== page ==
Many focusing devices are known which are arranged to perform a focusing operation through the processes of receiving by light receiving means a reflection light from an object to be photographed, determining an extent of deviation of a photo-taking optical system from an in-focus position thereof on the basis of a signal produced from the light receiving means, and shifting the position of the optical system toward the in-focus position according to the result of the determining process. In the conventional focusing devices of the above-stated kind, however, the length of time (or an operating time) for each of these focusing processes has been left uncontrolled.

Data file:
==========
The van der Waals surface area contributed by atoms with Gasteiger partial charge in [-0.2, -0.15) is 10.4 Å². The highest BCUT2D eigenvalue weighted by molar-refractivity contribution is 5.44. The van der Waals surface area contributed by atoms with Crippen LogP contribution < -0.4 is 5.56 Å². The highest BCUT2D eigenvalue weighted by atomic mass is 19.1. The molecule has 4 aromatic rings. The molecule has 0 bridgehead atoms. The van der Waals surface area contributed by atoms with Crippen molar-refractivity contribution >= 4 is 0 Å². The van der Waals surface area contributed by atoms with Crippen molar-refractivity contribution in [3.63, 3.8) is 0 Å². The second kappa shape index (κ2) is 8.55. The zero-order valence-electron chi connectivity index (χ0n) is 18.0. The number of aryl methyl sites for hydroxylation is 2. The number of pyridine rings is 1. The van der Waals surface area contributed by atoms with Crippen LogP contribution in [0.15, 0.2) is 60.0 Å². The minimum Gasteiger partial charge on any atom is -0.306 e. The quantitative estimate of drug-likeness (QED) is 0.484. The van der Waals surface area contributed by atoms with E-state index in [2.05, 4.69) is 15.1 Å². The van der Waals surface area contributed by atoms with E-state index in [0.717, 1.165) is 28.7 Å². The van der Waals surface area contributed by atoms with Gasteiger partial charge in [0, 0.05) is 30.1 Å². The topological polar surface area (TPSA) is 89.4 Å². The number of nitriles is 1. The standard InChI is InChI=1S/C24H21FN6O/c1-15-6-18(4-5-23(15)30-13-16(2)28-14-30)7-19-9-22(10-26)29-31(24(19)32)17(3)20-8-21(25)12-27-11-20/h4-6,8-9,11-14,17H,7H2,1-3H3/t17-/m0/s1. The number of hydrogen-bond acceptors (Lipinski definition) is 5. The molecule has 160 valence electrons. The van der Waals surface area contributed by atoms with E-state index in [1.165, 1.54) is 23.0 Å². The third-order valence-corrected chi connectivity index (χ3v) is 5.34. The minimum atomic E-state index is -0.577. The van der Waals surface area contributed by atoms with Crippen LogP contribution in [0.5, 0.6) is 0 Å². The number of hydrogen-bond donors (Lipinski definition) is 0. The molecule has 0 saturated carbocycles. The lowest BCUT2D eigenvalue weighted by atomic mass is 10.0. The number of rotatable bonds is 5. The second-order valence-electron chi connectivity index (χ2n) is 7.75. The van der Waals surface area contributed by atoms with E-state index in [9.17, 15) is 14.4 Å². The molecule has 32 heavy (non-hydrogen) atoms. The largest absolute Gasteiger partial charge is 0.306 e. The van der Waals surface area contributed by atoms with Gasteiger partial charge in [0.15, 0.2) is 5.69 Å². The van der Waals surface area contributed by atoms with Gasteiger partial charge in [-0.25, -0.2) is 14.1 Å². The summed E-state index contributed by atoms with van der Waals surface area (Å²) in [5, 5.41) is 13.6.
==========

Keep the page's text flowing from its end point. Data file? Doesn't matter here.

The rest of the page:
Comparing, for example, a case where a detected position of a lens focused on an object greatly deviates from an in-focus position with another case where a detected focused position of the lens is relatively close to the in-focus position, a longer period of time is necessary for shifting the lens position to the in-focus position in the former case than in the latter. In the device arranged to perform a focusing operation by repeating a series of processes of receiving a light--detecting a focused state--computing an extent to which a photo-taking lens is to be shifted--shifting the lens--receiving a light again . . . , a certain length of time is required before an in-focus state is obtained by shifting the photo-taking lens in the event of deviation to a large extent from the in-focus state. In that event, in-focus state cannot be obtained by carrying out a second performance of the focusing operation immediately after the first performance. It is then necessary to wait for the lapse of a certain length of time before the start of the next performance. Conversely, in the case of a focused state close to an in-focus state, the in-focus state is obtainable by a slight shift of the photo-taking lens. In the latter case, therefore, distance measuring accuracy can be increased by starting the next performance of the focusing operation within a shorter period of time to detect a new focused state and by shifting the lens according to the newly detected focused state.